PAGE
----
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ou, as in our ; th, as in thin; th, as in this ; n, nearly like ng. CALHOUN, kạl-hoon!, a co. in the W. part of Florida, bordering or the Gulf of Mexico. Pop. 1,142.
Calhoun, a co. in the S. part of Mich., intersected by the Kalama. zoo r. Pop. 10,599. Co. t. Marshall.
CALHoun, a co. in the W. part of Ill., situated in the fork formed by the Mississippi and Illinois rivers. Pop. 1,741. Co. t. Guilford.
Cal'-/-CUT, a sea port t. of Hindostan, in the prov. of Malabar. Lat. 11° 15' N., Lon. 750 50' E. It is estimated to contain 5,000 houses. (P. C.)
CAL-I-FORI-N1-4, Lower, a peninsula of Mexico, on the Pacific, separated from the main land by the Gulf of California. Upper California extends from the extremity of the gulf to the territory of the U. S. For a more particular description of California, see Appendix.
CALIFORNIA, GULF OF, on the W. coast of Mexico, extends from about 23° 30' to 32° N. Lat. Its length is above 700 m.; its breadth varies from about 40 to 150 m.
CALLAO, kål-lål-o or kål-yål-o, on the coast of Peru, is the sea port of Lima, from which it is 7 m. distant, by a good level road. It is the best fortress and the most convenient and safest port in Peru. Lat. 12° 3' S., Lon. 77° 14' W. Before the war of independence, it had a pop. of 4,000. (B.)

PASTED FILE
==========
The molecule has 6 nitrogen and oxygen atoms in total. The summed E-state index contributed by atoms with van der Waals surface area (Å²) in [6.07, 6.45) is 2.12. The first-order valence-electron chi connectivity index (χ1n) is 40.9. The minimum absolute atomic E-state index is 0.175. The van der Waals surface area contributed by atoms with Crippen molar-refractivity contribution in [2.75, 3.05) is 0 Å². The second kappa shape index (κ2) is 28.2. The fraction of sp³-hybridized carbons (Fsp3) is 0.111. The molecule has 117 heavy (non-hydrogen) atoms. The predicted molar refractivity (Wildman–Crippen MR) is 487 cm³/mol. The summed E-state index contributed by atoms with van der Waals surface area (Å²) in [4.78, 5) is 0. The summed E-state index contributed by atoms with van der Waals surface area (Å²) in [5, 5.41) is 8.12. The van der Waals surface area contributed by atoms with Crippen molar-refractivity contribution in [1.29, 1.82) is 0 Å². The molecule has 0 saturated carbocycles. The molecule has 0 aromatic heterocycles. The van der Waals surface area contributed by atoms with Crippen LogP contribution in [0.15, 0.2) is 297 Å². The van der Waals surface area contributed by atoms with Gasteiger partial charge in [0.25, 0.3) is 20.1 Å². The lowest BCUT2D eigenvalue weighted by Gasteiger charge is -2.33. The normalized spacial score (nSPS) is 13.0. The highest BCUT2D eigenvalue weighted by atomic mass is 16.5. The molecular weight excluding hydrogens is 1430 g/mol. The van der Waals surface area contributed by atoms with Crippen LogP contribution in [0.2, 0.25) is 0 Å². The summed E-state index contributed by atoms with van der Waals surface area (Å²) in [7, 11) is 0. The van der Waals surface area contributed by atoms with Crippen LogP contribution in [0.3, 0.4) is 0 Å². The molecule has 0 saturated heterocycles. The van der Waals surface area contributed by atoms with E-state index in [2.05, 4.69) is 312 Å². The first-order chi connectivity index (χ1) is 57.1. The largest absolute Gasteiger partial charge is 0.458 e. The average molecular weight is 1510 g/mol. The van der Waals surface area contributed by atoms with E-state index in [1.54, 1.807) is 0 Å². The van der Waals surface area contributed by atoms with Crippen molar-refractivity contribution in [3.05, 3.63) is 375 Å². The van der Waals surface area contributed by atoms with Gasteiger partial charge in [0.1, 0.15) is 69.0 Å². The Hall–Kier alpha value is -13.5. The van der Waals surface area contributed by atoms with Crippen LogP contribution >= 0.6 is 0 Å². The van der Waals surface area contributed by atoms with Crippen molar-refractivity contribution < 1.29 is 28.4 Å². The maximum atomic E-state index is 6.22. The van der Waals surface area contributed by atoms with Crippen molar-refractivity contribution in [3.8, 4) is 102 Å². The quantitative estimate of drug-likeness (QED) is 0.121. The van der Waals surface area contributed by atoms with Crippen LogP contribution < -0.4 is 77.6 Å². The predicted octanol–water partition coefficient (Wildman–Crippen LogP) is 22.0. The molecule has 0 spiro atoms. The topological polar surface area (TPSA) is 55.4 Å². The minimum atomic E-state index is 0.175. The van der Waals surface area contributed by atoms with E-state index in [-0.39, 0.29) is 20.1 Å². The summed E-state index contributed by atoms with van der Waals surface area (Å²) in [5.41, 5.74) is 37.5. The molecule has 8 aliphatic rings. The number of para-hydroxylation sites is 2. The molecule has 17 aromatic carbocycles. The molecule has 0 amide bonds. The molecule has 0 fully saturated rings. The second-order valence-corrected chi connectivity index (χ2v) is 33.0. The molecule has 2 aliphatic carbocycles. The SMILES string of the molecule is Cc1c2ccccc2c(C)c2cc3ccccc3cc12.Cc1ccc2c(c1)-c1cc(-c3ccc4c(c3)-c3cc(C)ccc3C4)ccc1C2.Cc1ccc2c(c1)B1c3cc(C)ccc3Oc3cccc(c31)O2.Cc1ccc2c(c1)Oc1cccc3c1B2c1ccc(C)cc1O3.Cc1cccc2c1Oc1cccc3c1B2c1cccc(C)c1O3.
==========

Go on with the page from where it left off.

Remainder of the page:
Cau-LA-WAY, a co. in the S. W. part of Ky., bordering on the Tennessee r. Pop. 9,794. Co. t. Wadesborough.
Callaway, a co. in the E. central part of Mo., bordering on the r. Missouri. Pop. 11,765. Co. t. Fulton.
CALMAR, kål?-mår, or KALMAR, a commercial t. of Sweden, in the ancient prov. of Småland. Lat. about 56° 40' N., Lon. 16° 26' E. Pop. 5,000. (B.)
CALNE, kản, a t. of England, in Wiltshire, 83 m. W. of London. Pop. 2,483.
CALTAGIRONE, kål-tå-je-rol-nà, a manufacturing and trading t. in the interior of Sicily. Lat. 37° 14' N., Lon. 14° 32' E. Pop. estimated at about 20,000. (B.)
CALTANISETTA, kål-tå-ne-set/-tà, an important inland t. of Sicily. Lat. about 37° 26' N., Lon. 14° 4' E. Pop. 16,000. (B.)
Card-U-MET', a co. in the E. part of Wisconsin, bordering on L. Winnebago. Pop. 275.
CALVADOS, kål-vål-dds or kål-vå-dos', a dep. in the N. of France, bordering on the English Channel. Pop. 501,775. (B.) Capital, Caen.
CAL-VĒRT, a co. in the S. central part of Md., between the r. Patuxent and the Chesapeake. Pop. 9,229. Co. t. Prince Frederick.